https://towardsdatascience.com/howtocodegaussianmixturemodelsfromscratchinpython9e7975df5252

https://mapr.com/blog/spark101whatitwhatitdoesandwhyitmatters/

https://dzone.com/articles/wordcounthellowordprograminmapreduce
Complete code :
import org.apache.parquet.format.IntType
import org.apache.spark.annotation.DeveloperApi
import org.apache.spark.ml.Estimator
import org.apache.spark.ml.param._
import org.apache.spark.ml.param.shared.{HasLabelCol, HasMaxIter, HasPredictionCol}
import org.apache.spark.ml.util.{DefaultParamsReadable, DefaultParamsWritable, Identifiable}
import org.apache.spark.sql.{DataFrame, Dataset}
import org.apache.spark.sql.types._
import org.apache.spark.ml.Model
import scala.collection.mutable.ListBuffer
import scala.util.Random
trait GaussianMixtureParams extends Params
with HasLabelCol with HasPredictionCol with HasMaxIter {
val k = new IntParam(this, "k", "Number of clusters to train for.")
def setK(value: Int): this.type = set(k > value)
setDefault(k > 3)
def getK: Int = $(k)
def pdf(X: List[Double], mean: Double, variance: Double) = {
val s1 = 1 / (Math.sqrt(2 * Math.PI * variance))
val s2 = X.map(value => Math.exp(1 * (Math.pow(value  mean, 2) / (2 * variance))))
s2.map(s1 * _)
}
}
class GaussianMixtureEstimator(override val uid: String) extends Estimator[GaussianMixtureNMModel]
with GaussianMixtureParams with DefaultParamsWritable {
def this() = this(Identifiable.randomUID("gmm"))
def setLabelCol(value: String): this.type = set(labelCol > value)
def setPredictionCol(value: String): this.type = set(predictionCol > value)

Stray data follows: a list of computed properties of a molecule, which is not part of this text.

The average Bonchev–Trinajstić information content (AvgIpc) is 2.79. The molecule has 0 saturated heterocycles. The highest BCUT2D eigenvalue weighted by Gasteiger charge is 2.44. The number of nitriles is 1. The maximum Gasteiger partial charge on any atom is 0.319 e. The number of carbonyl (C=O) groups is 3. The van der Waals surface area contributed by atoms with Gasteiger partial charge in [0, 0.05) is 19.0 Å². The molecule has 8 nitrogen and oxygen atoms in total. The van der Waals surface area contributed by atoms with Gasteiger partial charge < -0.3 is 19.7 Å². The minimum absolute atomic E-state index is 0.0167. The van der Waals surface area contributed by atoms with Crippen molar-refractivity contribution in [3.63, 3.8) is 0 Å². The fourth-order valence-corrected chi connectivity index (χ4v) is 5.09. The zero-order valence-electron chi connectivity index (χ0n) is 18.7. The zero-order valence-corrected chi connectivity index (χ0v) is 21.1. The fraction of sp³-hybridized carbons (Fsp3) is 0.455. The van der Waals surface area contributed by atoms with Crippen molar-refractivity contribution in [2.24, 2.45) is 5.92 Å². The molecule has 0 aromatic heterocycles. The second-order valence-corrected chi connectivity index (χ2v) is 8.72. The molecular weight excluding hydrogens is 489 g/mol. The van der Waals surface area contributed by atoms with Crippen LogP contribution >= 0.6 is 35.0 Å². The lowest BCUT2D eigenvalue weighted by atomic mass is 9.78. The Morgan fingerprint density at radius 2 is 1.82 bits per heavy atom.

def setMaxIter(value: Int): this.type = set(maxIter > value)
setDefault(maxIter > 25)
@DeveloperApi
override def transformSchema(schema: StructType): StructType = {
schema
}
override def copy(extra: ParamMap): Estimator[GaussianMixtureNMModel] = defaultCopy(extra)
override def fit(dataset: Dataset[_]): GaussianMixtureNMModel = {
val multiplyList = (a: List[Double], b: List[Double]) => {
a.zip(b).map {
case (i, j) => i.toDouble * j.toDouble
}
}
val X = dataset
.select($(labelCol))
.collect.map(r => r.getDouble(0))
.toList
val weights = Array.fill($(k))(1.0)
val means = Random.shuffle(X).take($(k)).toArray
val variances = Seq.fill($(k))(Random.nextDouble).toArray
(0 to $(maxIter)).foreach(_ => {
val likelihood = new ListBuffer[List[Double]]()
val b = new ListBuffer[List[Double]]
(0 until $(k)).foreach(j => {
likelihood.append(pdf(X, means(j), Math.sqrt(variances(j))))
})
(0 until $(k)).foreach(j => {
val updatedLocalLikelihood = likelihood(j).map(_ * weights(j))
val updatedGlobalLikelihood = (0 until $(k)).foldLeft(ListBuffer[List[Double]]())((sum, step) => {
sum.append(likelihood(step).map(_ * weights(step)))
sum
})
val finalGlobalLikelihood = updatedGlobalLikelihood(0).zipWithIndex.map {